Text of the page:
It is at this point where the storyline of all nineteen diverge. The player is allowed to journey across the entire region, capturing any wild Pokémon they choose to, and using a party they assemble to take on the eight Gym Leaders of the region. Alongside encounters with both other Trainers and repeated interactions with their rival, a villainous team will arrive to cause trouble early on in the player's quest, touting plans to take over the world and sometimes capture legendary Pokémon to do their bidding.

After all eight Gym Leaders have been defeated, by showing the Badges to a guard or many guards, the player can enter the Pokémon League, where the Elite Four and Champion await challengers. In regions other than Kanto, the first encountered region, the player will be required to climb waterfalls to reach their destination.

Though the game is technically over as soon as the player has defeated the Champion, the player's other task of completing the Pokédex remains (also obtaining the other badges in Generation II and HeartGold and SoulSilver in Generation IV). After this has been done (in Generation III and onward, on both the regional and national level), the player will receive a diploma from the Game Freak employees in the game. Starting in Generation III, a new task is added in order to fully complete the game: obtaining all Trainer card stars.

Mascots

On the boxart for each game, one Pokémon, always introduced during the generation that game is a part of, or a remake of, will appear. This Pokémon has become known by fans as a version mascot, and beginning in Generation II, has always (with the exception of FireRed and LeafGreen, remakes of the Generation I games) been the legendary Pokémon available in that game at the climax of the storyline.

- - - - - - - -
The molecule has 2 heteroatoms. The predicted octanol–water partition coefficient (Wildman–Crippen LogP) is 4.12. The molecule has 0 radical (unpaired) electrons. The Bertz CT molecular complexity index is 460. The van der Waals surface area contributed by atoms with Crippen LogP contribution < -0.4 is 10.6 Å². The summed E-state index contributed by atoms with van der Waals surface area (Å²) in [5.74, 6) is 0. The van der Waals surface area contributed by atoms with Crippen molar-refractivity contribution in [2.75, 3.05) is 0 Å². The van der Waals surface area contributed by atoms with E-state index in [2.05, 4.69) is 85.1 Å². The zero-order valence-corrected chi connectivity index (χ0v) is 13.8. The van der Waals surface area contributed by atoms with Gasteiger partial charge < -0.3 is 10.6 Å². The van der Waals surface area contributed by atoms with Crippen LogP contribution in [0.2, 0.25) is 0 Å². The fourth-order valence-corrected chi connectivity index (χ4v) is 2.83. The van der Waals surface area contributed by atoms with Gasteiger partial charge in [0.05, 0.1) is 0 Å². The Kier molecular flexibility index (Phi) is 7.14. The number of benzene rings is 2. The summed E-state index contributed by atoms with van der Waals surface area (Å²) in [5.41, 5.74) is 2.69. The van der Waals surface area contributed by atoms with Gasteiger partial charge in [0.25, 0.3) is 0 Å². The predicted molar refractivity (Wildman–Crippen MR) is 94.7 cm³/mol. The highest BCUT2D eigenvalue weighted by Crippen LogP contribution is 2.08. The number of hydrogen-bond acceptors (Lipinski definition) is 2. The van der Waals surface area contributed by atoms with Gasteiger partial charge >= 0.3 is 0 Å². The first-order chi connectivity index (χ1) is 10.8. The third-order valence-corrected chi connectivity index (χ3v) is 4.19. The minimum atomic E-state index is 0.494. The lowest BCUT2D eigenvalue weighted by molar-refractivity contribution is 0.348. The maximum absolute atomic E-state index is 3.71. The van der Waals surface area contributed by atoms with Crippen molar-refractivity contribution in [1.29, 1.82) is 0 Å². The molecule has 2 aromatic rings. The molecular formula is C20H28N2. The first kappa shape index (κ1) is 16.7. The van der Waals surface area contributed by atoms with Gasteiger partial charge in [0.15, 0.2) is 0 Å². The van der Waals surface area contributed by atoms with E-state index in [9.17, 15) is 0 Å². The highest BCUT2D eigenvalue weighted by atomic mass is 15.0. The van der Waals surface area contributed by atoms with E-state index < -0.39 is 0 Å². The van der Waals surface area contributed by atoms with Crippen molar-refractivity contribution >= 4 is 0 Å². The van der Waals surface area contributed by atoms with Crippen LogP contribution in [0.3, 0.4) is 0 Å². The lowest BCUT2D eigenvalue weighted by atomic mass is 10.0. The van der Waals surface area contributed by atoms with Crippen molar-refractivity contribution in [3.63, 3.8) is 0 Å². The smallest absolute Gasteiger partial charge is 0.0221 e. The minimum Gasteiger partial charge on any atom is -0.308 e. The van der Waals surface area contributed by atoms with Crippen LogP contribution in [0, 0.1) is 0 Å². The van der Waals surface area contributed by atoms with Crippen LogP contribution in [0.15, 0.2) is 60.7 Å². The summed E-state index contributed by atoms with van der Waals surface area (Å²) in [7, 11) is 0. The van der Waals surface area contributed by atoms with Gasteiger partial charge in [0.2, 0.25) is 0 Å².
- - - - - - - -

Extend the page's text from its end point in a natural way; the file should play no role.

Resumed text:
Relation to one another

When a generation of Pokémon games begins, a pair of games, seen as counterparts to one another, is always released. These paired versions feature the same exact storyline as each other, but some of the Pokémon available in either one is different, for example one game may have Template:Type2 Electabuzz, while the other has the Template:Type2 Magmar. These Pokémon, due to their usual exclusivity to one or two of the games in a generation, are typically known as version-exclusive Pokémon. These Pokémon must be traded between games in order to complete the Pokédex, a feature that has encouraged collaboration among players since the series began.

A later third game, usually to conclude the generation, is released with several, usually minor, storyline tweaks, but with the same basic plot and taking place in the same region. Like the first two games, it will always be missing some of the Pokémon (though will likely contain some of those missing from one of the other two), and so, players of this third version must link together with the original pair to complete the Pokédex.

Generation III was the first generation which contained the release of two sets of paired versions, first Pokémon Ruby and Sapphire, and then later Pokémon FireRed and LeafGreen, as well as which did not contain a third version because for one of its storylines because they were remakes of Pokémon Red and Green versions (the Hoenn-based Ruby and Sapphire were later joined by Emerald, however, Kanto's storyline did not receive a tuned-up third game). This was later mimicked by Generation IV, which featured a similar setup, except the third version was released before the remakes.

Generation V is currently in progress, and has had one set of paired versions released and a second set announced. It has yet to be announced what their relation to each other is.

List of versions

Paired versions Third version
Generation I Japan
Red
Green
Blue
Yellow
North America, Europe, and Australia
Red
Blue
Yellow
Generation II
Gold
Silver
Crystal
Generation III
Ruby
Sapphire
Emerald
FireRed
LeafGreen
 
Generation IV
Diamond
Pearl
Platinum
HeartGold
SoulSilver
 
Generation V*
Black
White
 
Black 2
White 2
 

Trivia

  • Each generation's third version does not use its mascot's original Ken Sugimori artwork. Blastoise (Japanese), Pikachu (Japanese and English), Suicune, Rayquaza, and Giratina use specially made artwork.
  • Generation II is the only generation which had only two main versions and one third version worldwide. Generation I has Blue as a third version and Yellow as an added fourth in Japan, Generation III has five with the remakes of Red and Green, and Generation IV has five with the remakes of Gold and Silver. Generation V, which is not yet completed, has four so far.


Template:Main series